“Quiet back there,” a soldier in full autumn garb barked out. The end of his rifle was slammed into the side of Kit’s knee, Kit doubling over in the backseat of the 4×4 vehicle.
“What did I even do?” Kit whimpered, trying to make it sound more manlike than it was.
“You breathed.” The man chuckled. “It’s annoying.”
He was enjoying this. Kit definitely wasn’t. They cruised along the shore front, towards a fixed destination. Kit tried to be smart, but he was in way over his head. Maybe if he could swipe something from them, find a knife or something, then he could escape and get back to safety. A kindergartner young man among the soldiers sat beside him. He spoke up. “This is the Shoreland, as we call it. The beach is shallow for nearly a kilometer out before it drops off.”
Kit nodded. Tall flax plants grew on the side, while black sand and smooth gray pebbles crunched underneath the tires. Large boulders, sometimes round, sometimes not, dotted the waterline sporadically. “Where are we going?” He whispered to the man beside him.
“The crash site. I’m Taro,” he whispered back. Taro was different. He was kind. Almost as if he had a different agenda entirely than the rest of them. And he had gone out of his way to prove it to Kit. That counted for something. But Kit couldn’t take the risk of trusting him and being wrong. Not yet at least, not in a situation this volatile.
A peninsula jutted out from the water, thin and long, stretching out for a ways into the bay. A large pinnacle of rock leapt up at the end of it, an easy landmark to remember. This was evidently the crash site. Yet what awaited Kit was nothing similar to what he expected. There was no plane, no twisted propellers, no fires. Boats circled about on the water, and blue wreckage was being dragged up to the sand bit by bit. It took a while for Kit to figure out what it used to be, mangled heap that it was in. “An Underwater,” Kit finally pieced together, and his heart sank. The Underwaters were the airbuses of the sea, able to travel to great depths with ease and navigate as easily as a dolphin. Those had been first tested nearly ten years ago, in 2084. Almost before the rise of the Infantry.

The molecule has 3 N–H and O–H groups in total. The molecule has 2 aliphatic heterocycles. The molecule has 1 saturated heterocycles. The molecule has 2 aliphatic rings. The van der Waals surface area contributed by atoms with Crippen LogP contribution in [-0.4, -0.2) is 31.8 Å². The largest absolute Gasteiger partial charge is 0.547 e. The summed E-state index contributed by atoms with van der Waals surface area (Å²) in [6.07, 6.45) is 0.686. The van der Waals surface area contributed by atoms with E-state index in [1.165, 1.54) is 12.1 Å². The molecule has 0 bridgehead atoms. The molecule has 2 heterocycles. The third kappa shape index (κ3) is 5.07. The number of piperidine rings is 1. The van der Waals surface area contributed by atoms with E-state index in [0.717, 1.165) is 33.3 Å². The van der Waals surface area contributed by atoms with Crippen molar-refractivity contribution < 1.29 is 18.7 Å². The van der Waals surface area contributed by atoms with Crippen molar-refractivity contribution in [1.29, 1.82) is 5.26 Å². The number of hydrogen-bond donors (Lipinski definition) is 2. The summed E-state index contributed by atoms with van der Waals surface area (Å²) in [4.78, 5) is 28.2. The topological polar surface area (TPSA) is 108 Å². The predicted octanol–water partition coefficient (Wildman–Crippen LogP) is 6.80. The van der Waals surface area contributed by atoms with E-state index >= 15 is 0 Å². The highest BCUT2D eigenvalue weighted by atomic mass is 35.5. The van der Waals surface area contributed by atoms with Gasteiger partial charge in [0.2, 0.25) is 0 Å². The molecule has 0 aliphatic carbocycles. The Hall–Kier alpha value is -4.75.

Kit strained to get a better view. If there were survivors, they would be in the exact same predicament as he. Then there was yelling. Someone came running around the rocks and pushed a soldier off into the water. A girl. Her hair was wet and plastered to her face. Her arms were cut and scraped. A small gash ran down the front of her left leg, near the shin. She was in the same boat, colloquially speaking. And she was fighting back. His hands, though zip-tied, flew for the door. “Don’t be stupid,” Taro declared, and shoved him back into his seat. The driver gave him another thud on the knee for that one. The girl ran for the mainland, but they were the ones that stood in her way. Kit’s head sank into his knees as they overwhelmed her and restrained her just the same. They put her into another vehicle and all drove off towards the same destination: unknown.
Hours later, Kit found himself in a peach colored room, wooden slats on one side, a cozy shaped window on the other. The black hood worn for the hour ride from the beach hadn’t done much for Kit’s bearings, but he was definitely in another part of the island. That or they drove in circles for an hour. Who knew? “I DON’T KNOW!!” screamed someone, presumably the girl, in pain. Somewhere down the hall from him, this was happening. Then Kit knew.
The chair, the zip ties–he was about to be interrogated, along with all that that meant. “Figures,” he shrugged. He was about to need a brush up on his storytelling abilities.